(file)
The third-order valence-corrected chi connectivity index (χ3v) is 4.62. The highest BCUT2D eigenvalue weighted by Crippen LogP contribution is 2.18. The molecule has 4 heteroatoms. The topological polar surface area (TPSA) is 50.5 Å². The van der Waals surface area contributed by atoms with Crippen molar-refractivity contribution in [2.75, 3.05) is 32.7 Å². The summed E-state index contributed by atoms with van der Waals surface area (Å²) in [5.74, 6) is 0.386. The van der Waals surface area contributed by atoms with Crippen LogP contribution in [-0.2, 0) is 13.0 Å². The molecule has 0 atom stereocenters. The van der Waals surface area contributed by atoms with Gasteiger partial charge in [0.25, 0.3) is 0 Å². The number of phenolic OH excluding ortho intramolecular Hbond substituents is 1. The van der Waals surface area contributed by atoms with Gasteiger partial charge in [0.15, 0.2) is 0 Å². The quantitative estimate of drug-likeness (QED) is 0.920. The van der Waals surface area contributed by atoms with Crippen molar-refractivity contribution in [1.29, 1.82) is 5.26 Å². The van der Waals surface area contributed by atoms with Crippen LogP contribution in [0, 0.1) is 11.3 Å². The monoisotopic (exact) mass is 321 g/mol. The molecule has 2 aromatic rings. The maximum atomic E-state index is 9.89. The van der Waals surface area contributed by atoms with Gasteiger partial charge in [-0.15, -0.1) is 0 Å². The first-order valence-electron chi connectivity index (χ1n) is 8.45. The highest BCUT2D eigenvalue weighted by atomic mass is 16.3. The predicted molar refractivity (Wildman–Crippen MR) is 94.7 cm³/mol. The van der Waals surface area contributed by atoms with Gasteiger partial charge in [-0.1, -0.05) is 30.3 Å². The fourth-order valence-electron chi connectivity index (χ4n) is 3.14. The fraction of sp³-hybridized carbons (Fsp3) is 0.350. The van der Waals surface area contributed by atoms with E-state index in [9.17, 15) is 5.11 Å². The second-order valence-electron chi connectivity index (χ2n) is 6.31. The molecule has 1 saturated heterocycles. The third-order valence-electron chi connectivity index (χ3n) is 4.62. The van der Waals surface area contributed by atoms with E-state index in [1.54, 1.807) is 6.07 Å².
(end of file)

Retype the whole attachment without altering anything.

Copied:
The third-order valence-corrected chi connectivity index (χ3v) is 4.62. The highest BCUT2D eigenvalue weighted by Crippen LogP contribution is 2.18. The molecule has 4 heteroatoms. The topological polar surface area (TPSA) is 50.5 Å². The van der Waals surface area contributed by atoms with Crippen molar-refractivity contribution in [2.75, 3.05) is 32.7 Å². The summed E-state index contributed by atoms with van der Waals surface area (Å²) in [5.74, 6) is 0.386. The van der Waals surface area contributed by atoms with Crippen LogP contribution in [-0.2, 0) is 13.0 Å². The molecule has 0 atom stereocenters. The van der Waals surface area contributed by atoms with Gasteiger partial charge in [0.25, 0.3) is 0 Å². The number of phenolic OH excluding ortho intramolecular Hbond substituents is 1. The van der Waals surface area contributed by atoms with Gasteiger partial charge in [0.15, 0.2) is 0 Å². The quantitative estimate of drug-likeness (QED) is 0.920. The van der Waals surface area contributed by atoms with Crippen molar-refractivity contribution in [1.29, 1.82) is 5.26 Å². The van der Waals surface area contributed by atoms with Crippen LogP contribution in [0, 0.1) is 11.3 Å². The monoisotopic (exact) mass is 321 g/mol. The molecule has 2 aromatic rings. The maximum atomic E-state index is 9.89. The van der Waals surface area contributed by atoms with Gasteiger partial charge in [-0.15, -0.1) is 0 Å². The first-order valence-electron chi connectivity index (χ1n) is 8.45. The highest BCUT2D eigenvalue weighted by atomic mass is 16.3. The predicted molar refractivity (Wildman–Crippen MR) is 94.7 cm³/mol. The van der Waals surface area contributed by atoms with Gasteiger partial charge in [-0.1, -0.05) is 30.3 Å². The fourth-order valence-electron chi connectivity index (χ4n) is 3.14. The fraction of sp³-hybridized carbons (Fsp3) is 0.350. The van der Waals surface area contributed by atoms with E-state index in [9.17, 15) is 5.11 Å². The second-order valence-electron chi connectivity index (χ2n) is 6.31. The molecule has 1 saturated heterocycles. The third-order valence-electron chi connectivity index (χ3n) is 4.62. The van der Waals surface area contributed by atoms with E-state index in [1.54, 1.807) is 6.07 Å².